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Voter ID law faces challenge

Time to go to the polls
Time to go to the polls

According to an article in the Washington Post the contentious Attorney General of the United States, Eric Holder, is challenging the voter ID law in the state of Texas. The case is to be heard in the US District Court in Washington, DC.

Governor Rick Perry signed the law in 2011 but implementation was blocked by the Department of Justice claiming that it would disenfranchise many Hispanic voters.The DOJ blocked Texas’ law under Section 5 of the 1965 Voting Rights Act.

Approximately two dozen states have some form of voter ID law on the books, including our own state of Tennessee. Supporters of the law say that is necessary to contain voter fraud while those that oppose the law claim that it is simply a form of voter suppression and it particularly affects black and Hispanic voters. The law(s) require that a person present a state or federal photo ID.

The claim is that older voters that no longer drive, students, the unemployed, and minorities are being prevented from voting by those whom would not want them to vote by requiring a photo ID which places an undue burden on them because of the difficulty of obtaining such documents.

This is a specious argument at best. According to the Tennessee State Department of Homeland Security which oversees the ID requirments, "If you are a registered voter and do not have a government-issued photo ID, the Department of Safety and Homeland Security will provide you with a photo ID at no charge. Citizens may obtain these IDs at 48 of the Driver Service Centers across the state." Other states have similar accommodations for the elderly, non drivers, and students.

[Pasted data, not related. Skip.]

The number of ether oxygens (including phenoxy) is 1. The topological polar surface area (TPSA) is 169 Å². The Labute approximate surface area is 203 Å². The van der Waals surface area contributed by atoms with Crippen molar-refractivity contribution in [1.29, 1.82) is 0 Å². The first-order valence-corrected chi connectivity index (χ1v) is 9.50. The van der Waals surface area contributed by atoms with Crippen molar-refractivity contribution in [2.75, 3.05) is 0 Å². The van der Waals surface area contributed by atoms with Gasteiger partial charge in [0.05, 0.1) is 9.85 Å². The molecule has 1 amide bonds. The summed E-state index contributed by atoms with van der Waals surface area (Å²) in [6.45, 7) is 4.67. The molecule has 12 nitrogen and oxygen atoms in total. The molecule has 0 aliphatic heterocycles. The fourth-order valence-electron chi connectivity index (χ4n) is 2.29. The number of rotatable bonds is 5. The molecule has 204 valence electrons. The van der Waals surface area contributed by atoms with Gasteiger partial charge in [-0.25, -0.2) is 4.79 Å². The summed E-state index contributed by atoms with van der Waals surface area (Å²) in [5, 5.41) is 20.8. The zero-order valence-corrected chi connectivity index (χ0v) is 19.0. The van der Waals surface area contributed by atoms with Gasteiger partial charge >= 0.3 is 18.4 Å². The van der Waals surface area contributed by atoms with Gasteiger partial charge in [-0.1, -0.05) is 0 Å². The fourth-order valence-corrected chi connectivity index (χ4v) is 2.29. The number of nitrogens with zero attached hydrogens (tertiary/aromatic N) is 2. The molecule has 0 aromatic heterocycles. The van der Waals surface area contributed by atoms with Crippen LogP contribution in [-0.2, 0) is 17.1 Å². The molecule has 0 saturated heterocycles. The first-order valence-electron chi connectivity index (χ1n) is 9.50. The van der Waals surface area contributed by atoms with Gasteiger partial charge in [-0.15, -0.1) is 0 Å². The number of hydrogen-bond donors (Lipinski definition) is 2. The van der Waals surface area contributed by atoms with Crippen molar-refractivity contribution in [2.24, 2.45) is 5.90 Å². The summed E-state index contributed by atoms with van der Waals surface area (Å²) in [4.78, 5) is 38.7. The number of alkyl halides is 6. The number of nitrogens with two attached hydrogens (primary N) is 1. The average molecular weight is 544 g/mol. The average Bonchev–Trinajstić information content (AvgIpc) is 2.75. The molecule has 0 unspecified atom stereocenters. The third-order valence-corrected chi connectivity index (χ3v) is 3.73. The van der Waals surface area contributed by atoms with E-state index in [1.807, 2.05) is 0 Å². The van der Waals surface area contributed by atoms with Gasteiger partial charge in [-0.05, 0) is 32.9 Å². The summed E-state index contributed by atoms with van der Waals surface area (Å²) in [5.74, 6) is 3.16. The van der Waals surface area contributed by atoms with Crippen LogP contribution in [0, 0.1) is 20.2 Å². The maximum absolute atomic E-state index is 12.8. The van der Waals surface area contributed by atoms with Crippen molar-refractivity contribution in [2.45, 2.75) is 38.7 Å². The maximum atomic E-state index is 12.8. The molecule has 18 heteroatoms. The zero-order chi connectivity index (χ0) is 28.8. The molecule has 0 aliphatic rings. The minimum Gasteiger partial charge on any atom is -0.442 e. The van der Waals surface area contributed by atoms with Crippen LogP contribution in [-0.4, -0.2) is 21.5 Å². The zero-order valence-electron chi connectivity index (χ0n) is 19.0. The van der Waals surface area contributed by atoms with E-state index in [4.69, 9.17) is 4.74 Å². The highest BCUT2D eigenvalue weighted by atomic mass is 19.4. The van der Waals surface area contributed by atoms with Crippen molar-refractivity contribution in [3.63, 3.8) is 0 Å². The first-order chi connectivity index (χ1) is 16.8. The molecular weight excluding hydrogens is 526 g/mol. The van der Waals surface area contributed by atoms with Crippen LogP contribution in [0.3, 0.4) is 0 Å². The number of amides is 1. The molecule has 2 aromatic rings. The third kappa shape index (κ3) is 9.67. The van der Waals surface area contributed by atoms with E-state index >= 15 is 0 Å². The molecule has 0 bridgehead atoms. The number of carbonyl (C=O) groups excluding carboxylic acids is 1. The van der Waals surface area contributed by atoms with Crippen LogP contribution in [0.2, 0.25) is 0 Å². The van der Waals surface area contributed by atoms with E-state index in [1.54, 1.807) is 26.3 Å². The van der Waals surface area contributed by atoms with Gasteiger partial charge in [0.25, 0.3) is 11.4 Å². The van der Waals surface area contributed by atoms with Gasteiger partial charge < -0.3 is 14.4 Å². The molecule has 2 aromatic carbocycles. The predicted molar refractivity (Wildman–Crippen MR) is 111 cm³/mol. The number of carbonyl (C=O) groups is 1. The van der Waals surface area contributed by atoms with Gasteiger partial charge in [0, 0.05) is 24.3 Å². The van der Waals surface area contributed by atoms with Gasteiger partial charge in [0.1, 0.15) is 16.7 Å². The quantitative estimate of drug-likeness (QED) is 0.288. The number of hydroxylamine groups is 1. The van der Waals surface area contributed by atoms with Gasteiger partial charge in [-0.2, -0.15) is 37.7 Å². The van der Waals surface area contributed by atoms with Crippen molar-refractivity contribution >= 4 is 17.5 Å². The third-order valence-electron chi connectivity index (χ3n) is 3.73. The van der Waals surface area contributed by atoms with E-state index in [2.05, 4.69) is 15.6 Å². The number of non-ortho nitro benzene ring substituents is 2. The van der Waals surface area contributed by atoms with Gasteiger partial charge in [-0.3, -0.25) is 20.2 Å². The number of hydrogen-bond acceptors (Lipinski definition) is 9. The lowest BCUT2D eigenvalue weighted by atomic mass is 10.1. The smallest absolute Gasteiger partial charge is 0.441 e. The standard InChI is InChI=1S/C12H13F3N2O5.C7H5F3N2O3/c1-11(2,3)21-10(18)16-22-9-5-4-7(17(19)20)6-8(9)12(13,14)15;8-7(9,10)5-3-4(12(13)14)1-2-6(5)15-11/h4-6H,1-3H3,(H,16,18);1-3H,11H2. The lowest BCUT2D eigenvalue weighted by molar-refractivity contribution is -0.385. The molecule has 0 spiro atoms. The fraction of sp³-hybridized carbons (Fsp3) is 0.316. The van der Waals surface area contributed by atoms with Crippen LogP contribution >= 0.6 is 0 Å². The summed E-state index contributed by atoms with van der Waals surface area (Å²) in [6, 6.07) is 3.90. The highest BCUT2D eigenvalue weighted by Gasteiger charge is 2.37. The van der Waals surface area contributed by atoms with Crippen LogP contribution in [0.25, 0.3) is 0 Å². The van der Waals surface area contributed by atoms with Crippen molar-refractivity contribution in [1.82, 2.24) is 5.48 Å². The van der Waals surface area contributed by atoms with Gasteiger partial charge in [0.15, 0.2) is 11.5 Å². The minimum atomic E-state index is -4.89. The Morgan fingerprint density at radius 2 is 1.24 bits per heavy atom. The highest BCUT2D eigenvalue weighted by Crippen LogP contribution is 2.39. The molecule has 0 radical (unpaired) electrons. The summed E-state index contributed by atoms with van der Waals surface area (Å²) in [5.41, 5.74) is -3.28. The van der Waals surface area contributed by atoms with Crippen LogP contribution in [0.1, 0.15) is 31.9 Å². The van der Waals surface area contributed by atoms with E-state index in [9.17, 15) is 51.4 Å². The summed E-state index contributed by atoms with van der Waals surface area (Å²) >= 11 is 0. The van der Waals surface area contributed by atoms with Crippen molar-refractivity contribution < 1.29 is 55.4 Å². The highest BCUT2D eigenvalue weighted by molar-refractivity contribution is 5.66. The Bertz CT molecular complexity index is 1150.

Another problem with the claim that requiring a photo ID is oppressive is the fact that if one wants to cash a check just about anywhere in the USA, and probably the world, you must produce a valid photo ID. Are we saying that millions of elderly people in the US have millions of dollars just lying around because they could not cash their Social Security checks? Students have not cashed their financial aid checks? Welfare recipients and their children are starving for lack of photo ID?

Whatever happened to Motor Voter registration? We seemed to have no problem getting people to the DMV and registered to vote. Why not have them pick up their ID's while they are there? And do we not see busloads of people coming from senior centers, homeless shelters, and drug rehab facilities pulling up to the polling place in order for those citizens to cast their ballots courtesy of the local political party campaign machines? Why not arrange for buses to take them to the nearest place to obtain a photo ID?

Those that claim requiring a photo ID in order to vote is suppressing anyone are simply attempting to raise an issue which lacks any evidential support. With all the claims that had been raised in the last election of voter suppression or intimidation, apparently none were true based upon the lack of prosecutions.

On the other hand one could cite several recent elections right here in the Memphis area in which some dead people rose up and cast their ballots for a candidate. When Ophelia Ford ran for the state senate some campaign workers used the names of dead people to cast multiple votes on her behalf.

If the voter ID law is upheld one can only wonder if the dead community will feel that they have been disenfranchised.


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